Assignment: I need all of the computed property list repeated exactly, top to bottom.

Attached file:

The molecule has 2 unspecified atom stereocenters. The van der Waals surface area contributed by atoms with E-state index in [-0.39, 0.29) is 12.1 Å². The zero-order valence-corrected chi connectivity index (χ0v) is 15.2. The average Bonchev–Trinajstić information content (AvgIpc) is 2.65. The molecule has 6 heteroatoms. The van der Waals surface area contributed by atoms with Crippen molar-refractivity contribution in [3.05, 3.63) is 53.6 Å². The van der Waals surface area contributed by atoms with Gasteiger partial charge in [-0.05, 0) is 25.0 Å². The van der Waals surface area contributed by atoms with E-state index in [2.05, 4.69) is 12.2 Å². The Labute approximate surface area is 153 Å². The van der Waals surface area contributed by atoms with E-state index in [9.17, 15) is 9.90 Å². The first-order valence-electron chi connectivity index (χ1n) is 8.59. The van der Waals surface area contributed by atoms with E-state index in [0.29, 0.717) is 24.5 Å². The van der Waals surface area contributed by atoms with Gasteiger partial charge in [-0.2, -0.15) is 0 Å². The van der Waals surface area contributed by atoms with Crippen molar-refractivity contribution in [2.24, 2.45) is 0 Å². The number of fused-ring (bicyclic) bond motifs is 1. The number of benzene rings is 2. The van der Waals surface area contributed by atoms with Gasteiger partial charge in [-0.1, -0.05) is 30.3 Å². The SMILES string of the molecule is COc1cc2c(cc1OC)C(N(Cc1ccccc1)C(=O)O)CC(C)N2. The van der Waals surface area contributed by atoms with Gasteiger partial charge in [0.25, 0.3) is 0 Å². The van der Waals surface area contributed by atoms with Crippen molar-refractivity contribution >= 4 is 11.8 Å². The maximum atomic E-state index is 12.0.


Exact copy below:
The molecule has 2 unspecified atom stereocenters. The van der Waals surface area contributed by atoms with E-state index in [-0.39, 0.29) is 12.1 Å². The zero-order valence-corrected chi connectivity index (χ0v) is 15.2. The average Bonchev–Trinajstić information content (AvgIpc) is 2.65. The molecule has 6 heteroatoms. The van der Waals surface area contributed by atoms with Crippen molar-refractivity contribution in [3.05, 3.63) is 53.6 Å². The van der Waals surface area contributed by atoms with Gasteiger partial charge in [-0.05, 0) is 25.0 Å². The van der Waals surface area contributed by atoms with E-state index in [2.05, 4.69) is 12.2 Å². The Labute approximate surface area is 153 Å². The van der Waals surface area contributed by atoms with E-state index in [9.17, 15) is 9.90 Å². The first-order valence-electron chi connectivity index (χ1n) is 8.59. The van der Waals surface area contributed by atoms with E-state index in [0.29, 0.717) is 24.5 Å². The van der Waals surface area contributed by atoms with Gasteiger partial charge in [-0.2, -0.15) is 0 Å². The van der Waals surface area contributed by atoms with Crippen molar-refractivity contribution in [2.24, 2.45) is 0 Å². The number of fused-ring (bicyclic) bond motifs is 1. The number of benzene rings is 2. The van der Waals surface area contributed by atoms with Gasteiger partial charge in [-0.1, -0.05) is 30.3 Å². The SMILES string of the molecule is COc1cc2c(cc1OC)C(N(Cc1ccccc1)C(=O)O)CC(C)N2. The van der Waals surface area contributed by atoms with Gasteiger partial charge in [0.25, 0.3) is 0 Å². The van der Waals surface area contributed by atoms with Crippen molar-refractivity contribution >= 4 is 11.8 Å². The maximum atomic E-state index is 12.0.